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Food and Drug Administration

Enabling more efficient and seamless regulatory review processes

Identifying, developing, and deploying technology products that allow the Agency to operate at the accelerating pace of medical product development and regulation.

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About FDA

The Food and Drug Administration (FDA) is responsible for protecting the public health by ensuring the safety, efficacy, and security of human and veterinary drugs, biological products, and medical devices; and by ensuring the safety of our nation's food supply, cosmetics, and products that emit radiation. FDA also has responsibility for regulating the manufacturing, marketing, and distribution of tobacco products. FDA advances the public health by helping to speed innovations that make medical products safer and more effective. Overall, FDA is responsible for the oversight of more than $2.6 trillion in consumption of food, medical products, and tobacco. FDA-regulated products account for about 20 cents of every dollar spent by U.S. consumers.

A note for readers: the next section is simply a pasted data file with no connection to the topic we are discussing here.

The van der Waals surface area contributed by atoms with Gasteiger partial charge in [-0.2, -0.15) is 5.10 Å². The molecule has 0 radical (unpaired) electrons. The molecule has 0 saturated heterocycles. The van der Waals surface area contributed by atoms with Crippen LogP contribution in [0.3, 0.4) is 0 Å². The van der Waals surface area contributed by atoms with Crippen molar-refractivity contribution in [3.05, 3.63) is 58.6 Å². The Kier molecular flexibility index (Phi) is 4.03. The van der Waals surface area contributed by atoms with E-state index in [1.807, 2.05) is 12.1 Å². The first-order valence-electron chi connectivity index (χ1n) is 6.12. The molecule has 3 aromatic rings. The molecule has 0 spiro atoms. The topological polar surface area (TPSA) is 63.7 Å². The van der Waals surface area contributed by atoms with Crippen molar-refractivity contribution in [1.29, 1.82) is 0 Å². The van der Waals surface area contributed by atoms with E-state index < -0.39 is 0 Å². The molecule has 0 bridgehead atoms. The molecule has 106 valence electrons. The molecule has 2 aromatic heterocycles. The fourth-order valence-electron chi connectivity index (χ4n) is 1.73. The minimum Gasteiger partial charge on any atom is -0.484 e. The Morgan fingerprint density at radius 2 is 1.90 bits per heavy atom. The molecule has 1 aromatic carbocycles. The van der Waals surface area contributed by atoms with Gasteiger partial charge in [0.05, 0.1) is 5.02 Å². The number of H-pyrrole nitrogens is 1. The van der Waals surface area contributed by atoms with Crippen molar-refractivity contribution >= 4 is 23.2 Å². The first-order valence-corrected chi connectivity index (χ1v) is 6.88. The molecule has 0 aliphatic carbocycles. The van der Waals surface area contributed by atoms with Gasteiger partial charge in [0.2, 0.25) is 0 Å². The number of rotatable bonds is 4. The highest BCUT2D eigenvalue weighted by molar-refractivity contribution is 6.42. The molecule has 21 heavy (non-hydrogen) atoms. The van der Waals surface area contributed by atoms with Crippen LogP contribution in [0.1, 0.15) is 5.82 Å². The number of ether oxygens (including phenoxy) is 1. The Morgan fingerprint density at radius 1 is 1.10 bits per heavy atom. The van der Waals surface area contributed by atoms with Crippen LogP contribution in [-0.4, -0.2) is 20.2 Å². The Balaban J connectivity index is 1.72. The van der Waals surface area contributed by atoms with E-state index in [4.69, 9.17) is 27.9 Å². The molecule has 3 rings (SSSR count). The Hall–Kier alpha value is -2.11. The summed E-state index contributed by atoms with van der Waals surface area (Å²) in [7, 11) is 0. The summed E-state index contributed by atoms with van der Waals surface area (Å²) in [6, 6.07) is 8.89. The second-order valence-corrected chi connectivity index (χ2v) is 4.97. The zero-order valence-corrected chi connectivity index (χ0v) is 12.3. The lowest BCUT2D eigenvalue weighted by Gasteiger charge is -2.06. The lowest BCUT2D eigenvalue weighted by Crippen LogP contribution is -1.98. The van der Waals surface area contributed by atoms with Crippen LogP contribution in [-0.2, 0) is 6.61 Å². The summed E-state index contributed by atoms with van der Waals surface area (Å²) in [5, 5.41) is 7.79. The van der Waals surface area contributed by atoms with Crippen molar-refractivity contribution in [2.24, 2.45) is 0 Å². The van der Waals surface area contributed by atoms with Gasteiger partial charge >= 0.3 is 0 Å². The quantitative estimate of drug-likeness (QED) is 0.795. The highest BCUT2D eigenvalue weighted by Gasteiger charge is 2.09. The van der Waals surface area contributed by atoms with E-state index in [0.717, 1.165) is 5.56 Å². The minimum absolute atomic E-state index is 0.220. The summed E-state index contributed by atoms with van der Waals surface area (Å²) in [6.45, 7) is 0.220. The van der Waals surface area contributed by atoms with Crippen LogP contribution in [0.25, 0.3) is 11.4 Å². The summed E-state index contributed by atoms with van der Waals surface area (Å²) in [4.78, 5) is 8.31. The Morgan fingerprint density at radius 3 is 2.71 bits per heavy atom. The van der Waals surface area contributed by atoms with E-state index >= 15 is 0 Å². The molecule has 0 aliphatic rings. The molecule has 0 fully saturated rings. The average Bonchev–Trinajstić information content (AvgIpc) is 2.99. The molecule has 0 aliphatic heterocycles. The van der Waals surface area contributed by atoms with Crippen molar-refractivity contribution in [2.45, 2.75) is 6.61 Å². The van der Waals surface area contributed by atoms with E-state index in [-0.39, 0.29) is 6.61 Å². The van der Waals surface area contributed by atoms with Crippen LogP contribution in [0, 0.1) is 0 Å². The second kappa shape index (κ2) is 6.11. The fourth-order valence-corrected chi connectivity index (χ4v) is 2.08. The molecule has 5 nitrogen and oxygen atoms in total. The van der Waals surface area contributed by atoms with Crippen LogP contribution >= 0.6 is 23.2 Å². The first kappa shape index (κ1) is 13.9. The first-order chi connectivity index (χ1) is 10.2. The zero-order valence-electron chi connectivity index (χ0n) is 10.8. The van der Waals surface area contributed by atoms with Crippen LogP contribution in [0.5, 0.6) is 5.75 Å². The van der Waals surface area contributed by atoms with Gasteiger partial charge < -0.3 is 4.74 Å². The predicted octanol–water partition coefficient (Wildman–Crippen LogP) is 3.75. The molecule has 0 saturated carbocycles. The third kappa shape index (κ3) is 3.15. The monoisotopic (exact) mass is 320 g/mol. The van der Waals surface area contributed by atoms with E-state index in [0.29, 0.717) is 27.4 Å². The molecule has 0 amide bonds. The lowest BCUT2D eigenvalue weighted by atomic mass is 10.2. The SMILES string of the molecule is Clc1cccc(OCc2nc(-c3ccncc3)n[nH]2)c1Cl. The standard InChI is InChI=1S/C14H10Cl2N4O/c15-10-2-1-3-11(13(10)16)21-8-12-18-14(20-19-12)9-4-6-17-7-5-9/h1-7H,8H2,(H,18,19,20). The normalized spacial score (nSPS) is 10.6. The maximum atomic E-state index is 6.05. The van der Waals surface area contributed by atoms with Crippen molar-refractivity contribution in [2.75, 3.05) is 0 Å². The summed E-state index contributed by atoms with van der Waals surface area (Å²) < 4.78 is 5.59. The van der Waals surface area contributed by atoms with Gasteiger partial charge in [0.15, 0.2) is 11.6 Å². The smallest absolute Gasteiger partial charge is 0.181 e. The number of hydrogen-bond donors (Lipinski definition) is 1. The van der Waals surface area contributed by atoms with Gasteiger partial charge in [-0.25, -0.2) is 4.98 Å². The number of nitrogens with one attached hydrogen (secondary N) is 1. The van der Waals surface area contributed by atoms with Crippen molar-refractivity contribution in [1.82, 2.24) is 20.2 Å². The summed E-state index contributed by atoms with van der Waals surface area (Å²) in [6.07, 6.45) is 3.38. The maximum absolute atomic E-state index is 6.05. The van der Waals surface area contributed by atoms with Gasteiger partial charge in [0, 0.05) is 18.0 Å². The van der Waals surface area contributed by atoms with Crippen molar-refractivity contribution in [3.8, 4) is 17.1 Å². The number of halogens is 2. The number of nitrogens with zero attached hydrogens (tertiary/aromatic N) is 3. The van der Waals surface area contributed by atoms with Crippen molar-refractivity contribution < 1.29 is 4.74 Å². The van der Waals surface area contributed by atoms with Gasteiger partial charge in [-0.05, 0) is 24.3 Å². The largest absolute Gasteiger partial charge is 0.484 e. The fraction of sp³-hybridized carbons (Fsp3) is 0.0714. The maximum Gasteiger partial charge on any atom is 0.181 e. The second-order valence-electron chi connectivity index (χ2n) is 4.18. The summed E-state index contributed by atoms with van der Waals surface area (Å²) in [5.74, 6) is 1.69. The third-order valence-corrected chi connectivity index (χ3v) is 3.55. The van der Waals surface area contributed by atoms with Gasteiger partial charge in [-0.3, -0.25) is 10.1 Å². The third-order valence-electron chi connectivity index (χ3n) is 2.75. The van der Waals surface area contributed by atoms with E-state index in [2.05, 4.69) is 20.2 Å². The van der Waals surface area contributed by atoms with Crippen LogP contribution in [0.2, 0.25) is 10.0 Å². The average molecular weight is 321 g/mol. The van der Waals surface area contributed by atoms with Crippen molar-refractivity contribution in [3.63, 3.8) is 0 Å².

The challenge

How can the FDA keep up with the accelerating pace of medical product development and regulation?

To fulfill its public health mission, FDA must identify, develop, and deploy technology products that allow the Agency to operate at the accelerating pace of medical product development and regulation. In the next decade, we anticipate a 10x rise in regulatory review activities as well as increasing complexity of scientific decision-making and reliance of primary data sources. We cannot just add more people. We need to make our regulatory review processes more efficient and seamless; and improve knowledge management so that lessons learned are rapidly integrated into future decisions.

FDA’s new Technology Modernization Action Plan (TMAP) lays out the near-term roadmap for bolstering the Agency’s technical infrastructure to enable future data modernization. The TMAP also details plans for fostering an innovation culture of “learning by doing” that involves the establishment of a product development capability to evaluate ideas and novel technologies for the FDA environment through data-intensive demonstration projects. To advance this work, FDA has established a new, forward-looking program called CoInnovate@FDA. Designed to be an incubator of new ideas and a means of building future technical and organization capacity for smart data, CoInnovate@FDA connects work from across FDA and the broader data ecosystem. CoInnovate plans to incubate several new projects while also serving as a platform to highlight ongoing work across the agency.